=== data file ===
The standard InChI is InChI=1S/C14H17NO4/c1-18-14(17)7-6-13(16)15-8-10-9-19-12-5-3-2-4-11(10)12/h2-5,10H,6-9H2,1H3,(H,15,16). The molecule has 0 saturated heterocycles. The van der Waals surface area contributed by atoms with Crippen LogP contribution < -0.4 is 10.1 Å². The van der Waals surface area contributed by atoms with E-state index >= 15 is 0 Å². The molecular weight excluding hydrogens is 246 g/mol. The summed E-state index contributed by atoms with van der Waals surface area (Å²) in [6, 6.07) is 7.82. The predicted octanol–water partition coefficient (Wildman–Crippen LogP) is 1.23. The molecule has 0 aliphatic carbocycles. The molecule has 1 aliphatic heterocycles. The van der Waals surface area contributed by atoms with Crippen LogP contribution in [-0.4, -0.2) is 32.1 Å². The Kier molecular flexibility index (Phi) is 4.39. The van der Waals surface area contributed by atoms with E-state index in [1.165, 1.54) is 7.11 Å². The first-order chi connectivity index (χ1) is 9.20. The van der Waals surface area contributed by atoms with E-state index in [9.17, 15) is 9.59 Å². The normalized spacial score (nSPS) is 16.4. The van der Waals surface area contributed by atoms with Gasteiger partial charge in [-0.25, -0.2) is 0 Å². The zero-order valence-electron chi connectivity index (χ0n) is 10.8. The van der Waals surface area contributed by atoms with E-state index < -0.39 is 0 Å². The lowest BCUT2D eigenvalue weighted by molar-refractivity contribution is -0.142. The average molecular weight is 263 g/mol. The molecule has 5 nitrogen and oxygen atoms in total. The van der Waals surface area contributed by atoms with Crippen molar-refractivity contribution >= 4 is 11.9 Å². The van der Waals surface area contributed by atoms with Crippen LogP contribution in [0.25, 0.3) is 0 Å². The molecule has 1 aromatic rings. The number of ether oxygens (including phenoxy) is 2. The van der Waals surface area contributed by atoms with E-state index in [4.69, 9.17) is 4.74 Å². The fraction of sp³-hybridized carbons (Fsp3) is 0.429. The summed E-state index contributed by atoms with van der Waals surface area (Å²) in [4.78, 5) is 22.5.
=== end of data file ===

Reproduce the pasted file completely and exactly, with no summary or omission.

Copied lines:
The standard InChI is InChI=1S/C14H17NO4/c1-18-14(17)7-6-13(16)15-8-10-9-19-12-5-3-2-4-11(10)12/h2-5,10H,6-9H2,1H3,(H,15,16). The molecule has 0 saturated heterocycles. The van der Waals surface area contributed by atoms with Crippen LogP contribution < -0.4 is 10.1 Å². The van der Waals surface area contributed by atoms with E-state index >= 15 is 0 Å². The molecular weight excluding hydrogens is 246 g/mol. The summed E-state index contributed by atoms with van der Waals surface area (Å²) in [6, 6.07) is 7.82. The predicted octanol–water partition coefficient (Wildman–Crippen LogP) is 1.23. The molecule has 0 aliphatic carbocycles. The molecule has 1 aliphatic heterocycles. The van der Waals surface area contributed by atoms with Crippen LogP contribution in [-0.4, -0.2) is 32.1 Å². The Kier molecular flexibility index (Phi) is 4.39. The van der Waals surface area contributed by atoms with E-state index in [1.165, 1.54) is 7.11 Å². The first-order chi connectivity index (χ1) is 9.20. The van der Waals surface area contributed by atoms with E-state index in [9.17, 15) is 9.59 Å². The normalized spacial score (nSPS) is 16.4. The van der Waals surface area contributed by atoms with Gasteiger partial charge in [-0.25, -0.2) is 0 Å². The zero-order valence-electron chi connectivity index (χ0n) is 10.8. The van der Waals surface area contributed by atoms with E-state index < -0.39 is 0 Å². The lowest BCUT2D eigenvalue weighted by molar-refractivity contribution is -0.142. The average molecular weight is 263 g/mol. The molecule has 5 nitrogen and oxygen atoms in total. The van der Waals surface area contributed by atoms with Crippen molar-refractivity contribution >= 4 is 11.9 Å². The van der Waals surface area contributed by atoms with Crippen LogP contribution in [0.25, 0.3) is 0 Å². The molecule has 1 aromatic rings. The number of ether oxygens (including phenoxy) is 2. The van der Waals surface area contributed by atoms with E-state index in [4.69, 9.17) is 4.74 Å². The fraction of sp³-hybridized carbons (Fsp3) is 0.429. The summed E-state index contributed by atoms with van der Waals surface area (Å²) in [4.78, 5) is 22.5.